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More Than a Miracle
Sometimes titled Cinderella, Italian Style, the 1967 Italian fantasy drama More Than a Miracle is an odd take on fairy tale material. It stars Sophia Loren as a headstrong Italian peasant whose life is turned upside down when a self-involved Spanish prince (Omar Sharif) wanders into her life, believing that she is using the horse that got away from him in her field. Prince Rodrigo had just come from a Catholic mission where he witnessed a priest flying through the air. Though strangely unmoved by this miraculous sight, Rodrigo does take the monk's advice about instructing any woman he is interested in marrying to cook him seven dumplings. After arguing with and chasing Isabella (Loren) around her farm, he implores the beauty to cook this meal. It's the first of many tasks she gets wrong.
The rest of More Than a Miracle is a back-and-forth between the two stubborn lovers, with Isabella trying to get in the running for the throne, a competition that involves seven other legitimate princesses. She will seek the aid of witches, street urchins, and eventually dress herself up as a monarch from an unknown country. Her determination earns her no fans amongst the women surrounding Rodrigo, including his mother (legendary Mexican actress Dolores del Rio, Cheyenne Autumn), but the Prince likes the challenge this voluptuous spitfire offers. Unsurprisingly, given the storybook tone, that dogged commitment wins the day.
More Than a Miracle is directed by Francesco Rosi, who is better known for more realistic docudramas like Salvatore Guiliano and Many Wars Ago. His grimy sense of detail makes for an odd pairing with the royal love affair presented here. More Than a Miracle's would-be lovers are, more often than not, dusty and sweaty, and the kingdom Rodrigo presides over is nothing to be proud of. It's pretty rundown. If Rosi was attempting to make a statement by juxtaposing the dirty reality of the 17th Century and the exaggerated fantasy many have regarding olden times, it doesn't exactly work. There is no real reconciliation of what an absolute bastard Rodrigo is and the "do anything for love" message Isabella is given by a passing saint, who flies down to stop her from drowning herself in the sea. Not unless you believe both religion and marriage to be a terrible idea.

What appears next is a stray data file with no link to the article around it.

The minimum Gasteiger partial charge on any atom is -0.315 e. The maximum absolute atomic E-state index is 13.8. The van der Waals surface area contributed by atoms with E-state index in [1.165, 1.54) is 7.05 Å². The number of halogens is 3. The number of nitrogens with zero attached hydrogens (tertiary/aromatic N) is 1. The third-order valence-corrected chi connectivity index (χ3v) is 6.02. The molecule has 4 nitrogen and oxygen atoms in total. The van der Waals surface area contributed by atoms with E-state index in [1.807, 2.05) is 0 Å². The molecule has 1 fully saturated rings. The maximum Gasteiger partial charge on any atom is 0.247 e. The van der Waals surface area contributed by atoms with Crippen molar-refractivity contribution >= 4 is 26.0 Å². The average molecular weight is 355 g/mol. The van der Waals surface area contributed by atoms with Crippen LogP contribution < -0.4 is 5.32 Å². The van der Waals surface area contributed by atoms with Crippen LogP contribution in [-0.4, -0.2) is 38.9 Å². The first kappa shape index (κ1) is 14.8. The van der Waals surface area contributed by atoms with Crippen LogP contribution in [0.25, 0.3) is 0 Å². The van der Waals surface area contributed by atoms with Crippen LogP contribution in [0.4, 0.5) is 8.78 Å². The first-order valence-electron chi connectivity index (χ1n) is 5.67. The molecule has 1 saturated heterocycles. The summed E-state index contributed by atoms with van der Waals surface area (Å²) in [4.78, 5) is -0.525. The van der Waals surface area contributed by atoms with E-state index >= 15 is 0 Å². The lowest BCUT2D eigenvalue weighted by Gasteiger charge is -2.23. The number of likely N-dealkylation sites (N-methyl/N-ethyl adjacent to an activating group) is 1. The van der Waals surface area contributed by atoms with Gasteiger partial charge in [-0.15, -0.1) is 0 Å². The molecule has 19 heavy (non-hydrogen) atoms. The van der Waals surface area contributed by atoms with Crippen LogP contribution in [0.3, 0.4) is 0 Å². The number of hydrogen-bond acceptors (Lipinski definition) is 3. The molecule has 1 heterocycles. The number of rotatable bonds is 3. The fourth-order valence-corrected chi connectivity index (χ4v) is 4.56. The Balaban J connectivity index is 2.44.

Loren is, of course, marvellous to watch and to look at, but More Than a Miracle never really gels around her. Rather, it's a bit of a mess, the comic episodes seeming a lot less funny when intertwined with the mean streak that bleeds through every scene right up to the very end. For a love story, More Than a Miracle is something less than romantic.
Warner Archives has released More Than a Miracle as a widescreen DVD. The image transfer is all right. Colors seem a bit muted, and there are surface marks and dirt on the print through most of the movie, all of which makes for a rather underwhelming manufacture-on-demand disc.
The mono soundtrack sounds fine, if maybe a tad muffled.
Just a theatrical trailer.
Rent It. Fans of Sophia Loren will enjoy the actress' feisty performance in More Than a Miracle, as well as some of the set pieces she gets to play around in, but the film itself doesn't really hold together. This attempt to meld an old-fashioned fairy tale with a shabby modern chic lacks the clear vision of someone like a Jacques Demy, who played with some similarly dark material in Donkey Skin just a couple of years later. Esteemed director Francesco Rosi is much better when his camera is more tightly focused on the real world. Here he just fumbles to find the right tone, and thus wastes the tremendous talent of his lead actress.
Jamie S. Rich is a novelist and comic book writer. He is best known for his collaborations with Joelle Jones, including the hardboiled crime comic book You Have Killed Me, the challenging romance 12 Reasons Why I Love Her, and the 2007 prose novel Have You Seen the Horizon Lately?, for which Jones did the cover. All three were published by Oni Press. His most recent projects include the futuristic romance A Boy and a Girl with Natalie Nourigat; Archer Coe and the Thousand Natural Shocks, a loopy crime tale drawn by Dan Christensen; and the horror miniseries Madame Frankenstein, a collaboration with Megan Levens. Follow Rich's blog at Confessions123.com.